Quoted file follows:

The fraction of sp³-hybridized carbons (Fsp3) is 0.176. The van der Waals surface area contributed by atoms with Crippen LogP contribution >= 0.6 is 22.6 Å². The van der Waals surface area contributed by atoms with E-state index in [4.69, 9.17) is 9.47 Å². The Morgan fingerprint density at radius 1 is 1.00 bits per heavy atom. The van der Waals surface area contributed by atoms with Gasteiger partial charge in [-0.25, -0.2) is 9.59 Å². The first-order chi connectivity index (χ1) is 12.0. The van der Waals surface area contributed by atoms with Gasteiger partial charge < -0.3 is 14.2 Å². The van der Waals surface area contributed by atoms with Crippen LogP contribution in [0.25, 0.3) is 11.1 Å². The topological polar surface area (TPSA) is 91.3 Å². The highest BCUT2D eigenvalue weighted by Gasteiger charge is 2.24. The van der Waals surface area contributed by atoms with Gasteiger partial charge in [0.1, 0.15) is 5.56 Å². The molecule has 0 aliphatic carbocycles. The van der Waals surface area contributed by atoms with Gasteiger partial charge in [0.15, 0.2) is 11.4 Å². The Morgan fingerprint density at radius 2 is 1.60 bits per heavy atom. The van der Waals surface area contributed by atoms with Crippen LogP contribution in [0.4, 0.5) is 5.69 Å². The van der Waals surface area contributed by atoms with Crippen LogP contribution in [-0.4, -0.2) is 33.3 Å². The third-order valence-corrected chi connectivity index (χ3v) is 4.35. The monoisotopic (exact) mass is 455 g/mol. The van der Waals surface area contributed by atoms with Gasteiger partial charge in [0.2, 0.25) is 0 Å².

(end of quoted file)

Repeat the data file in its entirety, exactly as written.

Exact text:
The fraction of sp³-hybridized carbons (Fsp3) is 0.176. The van der Waals surface area contributed by atoms with Crippen LogP contribution >= 0.6 is 22.6 Å². The van der Waals surface area contributed by atoms with E-state index in [4.69, 9.17) is 9.47 Å². The Morgan fingerprint density at radius 1 is 1.00 bits per heavy atom. The van der Waals surface area contributed by atoms with Gasteiger partial charge in [-0.25, -0.2) is 9.59 Å². The first-order chi connectivity index (χ1) is 12.0. The van der Waals surface area contributed by atoms with Gasteiger partial charge < -0.3 is 14.2 Å². The van der Waals surface area contributed by atoms with Crippen LogP contribution in [0.25, 0.3) is 11.1 Å². The topological polar surface area (TPSA) is 91.3 Å². The highest BCUT2D eigenvalue weighted by Gasteiger charge is 2.24. The van der Waals surface area contributed by atoms with Gasteiger partial charge in [0.1, 0.15) is 5.56 Å². The molecule has 0 aliphatic carbocycles. The van der Waals surface area contributed by atoms with Gasteiger partial charge in [0.15, 0.2) is 11.4 Å². The Morgan fingerprint density at radius 2 is 1.60 bits per heavy atom. The van der Waals surface area contributed by atoms with Crippen LogP contribution in [0.4, 0.5) is 5.69 Å². The van der Waals surface area contributed by atoms with Crippen LogP contribution in [-0.4, -0.2) is 33.3 Å². The third-order valence-corrected chi connectivity index (χ3v) is 4.35. The monoisotopic (exact) mass is 455 g/mol. The van der Waals surface area contributed by atoms with Gasteiger partial charge in [0.2, 0.25) is 0 Å².